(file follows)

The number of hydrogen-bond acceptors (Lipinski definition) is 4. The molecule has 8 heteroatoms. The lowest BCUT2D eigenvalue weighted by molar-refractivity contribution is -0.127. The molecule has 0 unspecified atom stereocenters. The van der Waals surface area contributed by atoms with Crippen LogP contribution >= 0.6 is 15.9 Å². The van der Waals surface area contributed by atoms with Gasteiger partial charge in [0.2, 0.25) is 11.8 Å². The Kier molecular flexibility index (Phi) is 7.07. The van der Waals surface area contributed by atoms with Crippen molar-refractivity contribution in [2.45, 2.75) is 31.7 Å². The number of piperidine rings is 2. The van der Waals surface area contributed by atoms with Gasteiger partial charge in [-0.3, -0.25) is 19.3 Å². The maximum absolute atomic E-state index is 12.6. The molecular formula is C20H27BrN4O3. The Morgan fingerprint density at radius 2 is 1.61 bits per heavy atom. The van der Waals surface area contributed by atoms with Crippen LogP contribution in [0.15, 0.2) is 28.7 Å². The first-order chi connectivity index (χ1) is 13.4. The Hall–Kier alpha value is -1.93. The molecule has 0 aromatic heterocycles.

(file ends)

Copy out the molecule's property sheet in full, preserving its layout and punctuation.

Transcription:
The number of hydrogen-bond acceptors (Lipinski definition) is 4. The molecule has 8 heteroatoms. The lowest BCUT2D eigenvalue weighted by molar-refractivity contribution is -0.127. The molecule has 0 unspecified atom stereocenters. The van der Waals surface area contributed by atoms with Crippen LogP contribution >= 0.6 is 15.9 Å². The van der Waals surface area contributed by atoms with Gasteiger partial charge in [0.2, 0.25) is 11.8 Å². The Kier molecular flexibility index (Phi) is 7.07. The van der Waals surface area contributed by atoms with Crippen molar-refractivity contribution in [2.45, 2.75) is 31.7 Å². The number of piperidine rings is 2. The van der Waals surface area contributed by atoms with Gasteiger partial charge in [-0.3, -0.25) is 19.3 Å². The maximum absolute atomic E-state index is 12.6. The molecular formula is C20H27BrN4O3. The Morgan fingerprint density at radius 2 is 1.61 bits per heavy atom. The van der Waals surface area contributed by atoms with Crippen LogP contribution in [0.15, 0.2) is 28.7 Å². The first-order chi connectivity index (χ1) is 13.4. The Hall–Kier alpha value is -1.93. The molecule has 0 aromatic heterocycles.